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The Microtonal Synthesizer has been updated.  I used it to explain to someone how to listen to beats and realized that I couldn’t set the cents of notes.  Turned out I was forgetting some factors of 100 in one of the functions handling the text fields, and “50” was magically changing to “0.05”.  This is now fixed.  (Update: as I was writing this post, I noticed that changing the frequency of a note wasn’t working.  It should be now.)

So I might as well explain how beats work.  Let’s say you have a note at some constant frequency of f.  This means that you have some sort of wave that repeats at a frequency of f; if f = 440 Hz, then the wave repeats 440 times per second.  It’s not a simple sine wave; the shape of the wave is what gives instruments their characteristic sounds.  A sine wave sounds more like an “ooh”, while a brighter sound like “aah” will be a more complex shape.  For now, though, let’s assume we’re talking about simple sine waves.

So let’s say you have two of them, one at frequency f1 and the other at frequency f2.  The first note can be represented by y = sin(2πf1*t) and the second by y = sin(2πf2*t).  Why is the 2π there?  The period of sin(t) is 2π, so the period of sin(w*t) is 2π/w.  The frequency is 1/(the period), so the frequency is w/2π.  Therefore, the frequency of sin(2πft) is f, which is what we’re trying to do.  Anyway, the resulting sound wave will be y = A1 sin(2πf1*t) + A2 sin(2πf2*t).

Now, we have these nifty identities to help us simplify.  In particular, we have that sin(a) + sin(b) = 2sin((a + b)/2)cos((a – b)/2).  We’re going to assume that A1 and A2 are both the same (if they’re not, there’ll be extra sound but it won’t change anything), and we’ll ignore constants out in front, so that the resulting sound wave becomes sin(2π((f1 + f2)/2)t)cos(2π((f1 – f2)/2)t).  We also don’t care about phase, so they can both be sines and it doesn’t matter. The important part is that now we have a product of sines, one at frequency (f1 + f2)/2 and the other at frequency |f1 – f2|/2.

Hey, look, Wikipedia has a nice graphic about this, and a good explanation of beats.

When you have a product of waves, you get a carrier-envelope situation.  The larger frequency, (f1 + f2)/2, is the carrier frequency, while the smaller frequency, |f1 – f2|/2, is the envelope frequency.  What the ear actually hears is the individual frequencies f1 and f2 that make up the wave, but since the wave actually gets louder and softer at frequency |f1 – f2|/2, if that frequency is low enough, the ear can actually hear it!  You get what are called “beats”.  The actual beat frequency is actually |f1 – f2|, though: a complete wave goes up and down, but you can’t actually tell the difference between up and down, so it appears to get louder twice per wavelength, at frequency |f1 – f2|.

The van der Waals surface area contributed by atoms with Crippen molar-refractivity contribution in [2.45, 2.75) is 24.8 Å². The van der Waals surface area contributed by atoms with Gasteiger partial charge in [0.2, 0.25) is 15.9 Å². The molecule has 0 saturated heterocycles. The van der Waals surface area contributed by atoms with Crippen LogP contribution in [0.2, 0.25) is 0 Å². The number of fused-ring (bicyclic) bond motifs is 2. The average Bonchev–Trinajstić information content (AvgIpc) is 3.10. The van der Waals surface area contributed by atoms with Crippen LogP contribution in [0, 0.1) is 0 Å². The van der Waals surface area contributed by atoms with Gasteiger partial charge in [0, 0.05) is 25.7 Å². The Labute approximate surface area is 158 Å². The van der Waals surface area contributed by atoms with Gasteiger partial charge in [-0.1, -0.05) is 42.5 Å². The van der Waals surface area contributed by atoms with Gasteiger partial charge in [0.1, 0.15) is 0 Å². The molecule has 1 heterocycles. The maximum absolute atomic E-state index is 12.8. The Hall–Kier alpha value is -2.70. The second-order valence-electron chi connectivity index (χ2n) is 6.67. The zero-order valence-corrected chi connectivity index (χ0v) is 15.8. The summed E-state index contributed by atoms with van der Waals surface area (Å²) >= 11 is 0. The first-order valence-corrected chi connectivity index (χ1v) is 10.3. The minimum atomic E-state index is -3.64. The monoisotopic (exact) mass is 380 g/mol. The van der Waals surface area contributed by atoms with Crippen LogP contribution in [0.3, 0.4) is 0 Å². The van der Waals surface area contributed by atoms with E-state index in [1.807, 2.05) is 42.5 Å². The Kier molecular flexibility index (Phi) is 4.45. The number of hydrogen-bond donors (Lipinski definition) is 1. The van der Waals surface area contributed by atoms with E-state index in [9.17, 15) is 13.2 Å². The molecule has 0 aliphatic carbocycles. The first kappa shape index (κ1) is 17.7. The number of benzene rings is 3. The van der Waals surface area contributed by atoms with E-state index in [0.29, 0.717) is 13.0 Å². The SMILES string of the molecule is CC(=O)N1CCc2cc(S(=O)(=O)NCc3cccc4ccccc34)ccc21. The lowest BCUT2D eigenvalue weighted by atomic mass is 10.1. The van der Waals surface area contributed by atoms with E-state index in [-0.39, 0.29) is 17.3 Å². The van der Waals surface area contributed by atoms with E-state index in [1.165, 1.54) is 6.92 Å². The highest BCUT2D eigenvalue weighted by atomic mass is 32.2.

Try this: go to the synth, go to the “none” preset, and add a note with frequency 50 Hz (it gets rounded to 50.000001, but that’s OK).  Give it a shortcut key of ‘a’.  Click someplace else to clear the selection, and add another note with frequency 52 Hz and shortcut of ‘s’.  Play the two together.  You should hear that the sound gets louder and softer twice per second, right?  Change the 52 Hz to 51 Hz and see how the beat frequency changes.  Now it gets louder and softer once per second.  Change both frequencies now to 350 Hz and 351 Hz.  The notes are much closer together now, but they still beat once per second!  For each octave you go up, the frequency multiplies by 2.  A1 is 55 Hz and A2 is 110 Hz, a difference of 55 Hz for one octave, while A4 is 440 Hz and A5 is 880 Hz, a difference of 440 Hz for one octave.  Basically, the higher the frequency, the more it takes to change the pitch you hear.  As a result, sometimes these beats are the only way to actually hear that two notes are different.  350 Hz and 351 Hz are very close together — only about 5 cents — but since they beat once a second, you can hear the pitch difference clearly.

A more common application is in tuning.  Go ahead and change the 351 Hz note to 353 Hz, a bigger difference.  If your ensemble is tuning to concert F, two clarinetists might indeed be playing 350 Hz and 353 Hz (a true F4 is 349.2 Hz, which you can find out by adding a note 0 cents above F4), and it isn’t easy to tell the difference.  But if you listen for the beats, you can tell if you’re off from your neighbor, though not in which direction!

You can use the synth to explore beats as well as interesting tonalities.  Have a look!

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